RAF Harrier and Tornado jets auctioned with no reserve

1976 Hawker Siddeley Harrier GR3 Jump Jet (left) and a 1988 Panavia Tornado F3
Image caption A 1976 Hawker Siddeley Harrier GR3 jump jet (left) and a 1988 Panavia Tornado F3 were sold at auction

Two ex-RAF jets put up for auction in Northamptonshire with no reserve price have gone to private buyers.

A 1976 Hawker Siddeley Harrier GR3 jump-jet has been bought by a man from Essex for £105,800.

A woman pilot who flew this type of aircraft bought the 1988 Panavia Tornado F3 for £36,800.

Silverstone Auctions, which sold the aircraft, did not name the buyers but described the sale as a "unique opportunity" to acquire "RAF history".

Nick Whale. the managing director of Silverstone Auctions, said: "We're very pleased that we've been able to secure such good prices for these historic fighter planes.

"There was a fantastic atmosphere in the room and a great sense of anticipation ahead of the sale.

"The Harrier certainly proved popular with the crowds and after some strong bidding the hammer went down to the sound of rapturous applause."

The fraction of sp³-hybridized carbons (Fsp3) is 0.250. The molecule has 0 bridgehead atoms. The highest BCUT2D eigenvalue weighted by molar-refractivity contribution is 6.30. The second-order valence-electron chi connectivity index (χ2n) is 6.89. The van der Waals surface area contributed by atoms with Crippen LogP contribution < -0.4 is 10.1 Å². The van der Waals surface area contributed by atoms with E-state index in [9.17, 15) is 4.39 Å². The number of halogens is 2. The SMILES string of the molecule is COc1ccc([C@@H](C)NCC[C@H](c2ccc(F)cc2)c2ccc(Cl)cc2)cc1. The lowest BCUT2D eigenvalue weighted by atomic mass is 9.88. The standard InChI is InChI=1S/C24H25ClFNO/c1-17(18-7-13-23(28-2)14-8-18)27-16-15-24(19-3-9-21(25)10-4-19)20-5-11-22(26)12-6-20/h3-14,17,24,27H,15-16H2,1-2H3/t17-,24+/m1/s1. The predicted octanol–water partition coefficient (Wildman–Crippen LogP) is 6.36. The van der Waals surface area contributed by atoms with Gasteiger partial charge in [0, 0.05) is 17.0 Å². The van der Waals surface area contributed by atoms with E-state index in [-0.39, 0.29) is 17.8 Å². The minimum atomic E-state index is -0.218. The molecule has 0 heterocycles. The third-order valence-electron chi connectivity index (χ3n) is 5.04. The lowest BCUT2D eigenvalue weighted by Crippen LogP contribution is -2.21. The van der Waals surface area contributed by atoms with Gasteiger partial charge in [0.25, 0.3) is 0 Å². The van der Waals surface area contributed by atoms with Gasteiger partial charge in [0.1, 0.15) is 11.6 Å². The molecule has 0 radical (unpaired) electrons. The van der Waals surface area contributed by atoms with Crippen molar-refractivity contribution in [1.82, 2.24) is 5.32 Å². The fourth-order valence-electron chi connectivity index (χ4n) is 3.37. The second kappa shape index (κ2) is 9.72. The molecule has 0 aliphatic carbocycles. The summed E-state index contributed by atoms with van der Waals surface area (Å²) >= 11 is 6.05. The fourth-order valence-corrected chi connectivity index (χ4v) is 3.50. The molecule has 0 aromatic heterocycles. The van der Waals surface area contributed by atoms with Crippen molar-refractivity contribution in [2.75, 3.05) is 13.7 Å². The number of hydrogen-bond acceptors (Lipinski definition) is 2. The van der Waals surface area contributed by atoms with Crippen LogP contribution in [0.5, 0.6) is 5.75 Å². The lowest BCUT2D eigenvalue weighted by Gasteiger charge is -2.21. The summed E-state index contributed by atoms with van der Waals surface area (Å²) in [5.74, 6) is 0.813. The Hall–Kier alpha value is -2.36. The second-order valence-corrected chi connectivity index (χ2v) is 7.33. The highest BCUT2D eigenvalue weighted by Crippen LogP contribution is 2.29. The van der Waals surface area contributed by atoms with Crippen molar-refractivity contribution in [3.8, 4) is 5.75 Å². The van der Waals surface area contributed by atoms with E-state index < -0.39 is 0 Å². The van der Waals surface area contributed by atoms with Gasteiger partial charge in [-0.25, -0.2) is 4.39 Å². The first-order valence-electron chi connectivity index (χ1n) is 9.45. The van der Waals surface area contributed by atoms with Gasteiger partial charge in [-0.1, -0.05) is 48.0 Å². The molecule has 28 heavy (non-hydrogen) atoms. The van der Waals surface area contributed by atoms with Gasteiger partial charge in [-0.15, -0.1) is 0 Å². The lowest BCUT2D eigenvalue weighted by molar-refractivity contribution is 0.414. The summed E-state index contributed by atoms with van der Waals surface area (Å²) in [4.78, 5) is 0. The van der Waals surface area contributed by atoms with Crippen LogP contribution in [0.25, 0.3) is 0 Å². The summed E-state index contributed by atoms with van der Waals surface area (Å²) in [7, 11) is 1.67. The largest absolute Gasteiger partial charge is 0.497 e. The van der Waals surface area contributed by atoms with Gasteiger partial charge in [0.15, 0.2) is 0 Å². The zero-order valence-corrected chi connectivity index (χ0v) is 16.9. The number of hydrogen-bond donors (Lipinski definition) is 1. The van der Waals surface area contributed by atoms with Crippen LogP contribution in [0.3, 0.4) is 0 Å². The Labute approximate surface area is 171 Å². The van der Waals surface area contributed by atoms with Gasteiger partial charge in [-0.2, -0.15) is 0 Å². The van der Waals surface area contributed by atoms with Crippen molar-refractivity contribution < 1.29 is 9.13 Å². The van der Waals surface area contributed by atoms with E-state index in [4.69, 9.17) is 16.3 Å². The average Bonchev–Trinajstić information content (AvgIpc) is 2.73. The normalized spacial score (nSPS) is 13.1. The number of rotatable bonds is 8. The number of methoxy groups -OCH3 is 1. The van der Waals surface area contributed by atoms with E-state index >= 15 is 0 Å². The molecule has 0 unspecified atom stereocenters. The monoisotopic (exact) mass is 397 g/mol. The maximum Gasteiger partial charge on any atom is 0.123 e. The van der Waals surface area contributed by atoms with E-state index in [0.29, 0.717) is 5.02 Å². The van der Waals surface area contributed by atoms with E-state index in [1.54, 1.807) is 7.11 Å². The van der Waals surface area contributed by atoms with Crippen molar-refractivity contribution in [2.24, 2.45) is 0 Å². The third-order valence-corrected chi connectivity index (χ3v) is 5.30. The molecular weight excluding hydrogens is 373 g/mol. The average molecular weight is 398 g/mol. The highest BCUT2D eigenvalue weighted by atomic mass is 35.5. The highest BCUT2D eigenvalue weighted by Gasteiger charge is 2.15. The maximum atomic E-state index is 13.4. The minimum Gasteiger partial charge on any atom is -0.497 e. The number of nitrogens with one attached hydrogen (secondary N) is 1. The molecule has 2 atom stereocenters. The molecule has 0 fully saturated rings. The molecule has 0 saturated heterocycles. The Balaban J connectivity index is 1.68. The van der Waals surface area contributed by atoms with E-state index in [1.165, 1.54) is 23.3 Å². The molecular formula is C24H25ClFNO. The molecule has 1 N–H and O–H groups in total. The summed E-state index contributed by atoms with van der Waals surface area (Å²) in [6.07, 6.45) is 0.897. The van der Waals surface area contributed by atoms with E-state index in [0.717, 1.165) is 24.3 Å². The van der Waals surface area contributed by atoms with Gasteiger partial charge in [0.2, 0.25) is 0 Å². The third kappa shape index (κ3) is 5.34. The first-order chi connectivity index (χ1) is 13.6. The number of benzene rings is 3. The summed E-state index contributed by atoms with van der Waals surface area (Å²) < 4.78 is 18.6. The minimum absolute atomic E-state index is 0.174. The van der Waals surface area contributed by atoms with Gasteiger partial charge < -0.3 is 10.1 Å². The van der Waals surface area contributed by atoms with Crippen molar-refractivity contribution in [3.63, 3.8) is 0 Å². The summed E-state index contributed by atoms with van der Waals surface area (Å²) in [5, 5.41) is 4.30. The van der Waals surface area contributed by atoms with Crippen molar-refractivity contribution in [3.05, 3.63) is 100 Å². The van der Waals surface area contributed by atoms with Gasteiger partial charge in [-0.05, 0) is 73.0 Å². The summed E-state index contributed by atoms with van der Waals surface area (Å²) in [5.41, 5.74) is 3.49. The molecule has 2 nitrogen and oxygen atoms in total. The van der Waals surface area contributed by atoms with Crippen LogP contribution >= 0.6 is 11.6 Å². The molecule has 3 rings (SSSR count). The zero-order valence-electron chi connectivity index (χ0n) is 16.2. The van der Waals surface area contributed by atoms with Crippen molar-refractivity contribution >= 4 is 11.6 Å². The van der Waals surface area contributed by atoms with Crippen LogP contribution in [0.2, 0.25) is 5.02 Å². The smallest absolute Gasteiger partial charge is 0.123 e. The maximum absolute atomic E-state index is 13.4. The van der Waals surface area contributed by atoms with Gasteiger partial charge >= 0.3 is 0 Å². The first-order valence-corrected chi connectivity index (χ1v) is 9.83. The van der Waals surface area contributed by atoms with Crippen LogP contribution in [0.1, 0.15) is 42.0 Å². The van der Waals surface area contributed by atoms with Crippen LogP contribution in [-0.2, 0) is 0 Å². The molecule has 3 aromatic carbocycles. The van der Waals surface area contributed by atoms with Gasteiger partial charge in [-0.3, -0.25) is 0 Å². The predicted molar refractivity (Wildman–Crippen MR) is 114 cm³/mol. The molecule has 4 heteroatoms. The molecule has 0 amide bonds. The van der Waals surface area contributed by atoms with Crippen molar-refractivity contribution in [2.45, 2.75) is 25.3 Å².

The Harrier, which served during the Cold War and in the Falklands, is in almost flight-worthy condition and comes complete with ejector seat.

Image caption The Tornado has carried out 3,000 hours of active service
Image caption The Harrier was in almost perfect condition, auctioneers said

The auction house said the Harrier was preserved in "almost time-capsule conditions" and had "serious potential for a future return to flight".

It said this was likely to be the only time a Tornado F3 was offered for auction as the entire fleet had either been scrapped or was in museums.

No guide prices was offered for the jets as their rarity made cost "nearly impossible to gauge", Mr Whale said

"We've never offered anything like this before and it's a privilege to be able to offer one of, if not the finest, Harriers in the world.

"We've sold an eclectic range of historic vehicles in the past but these really are some of the most exciting yet."

Image caption The cockpit of the Harrier still has its ejector seat

More on this story

Related Internet links

The BBC is not responsible for the content of external Internet sites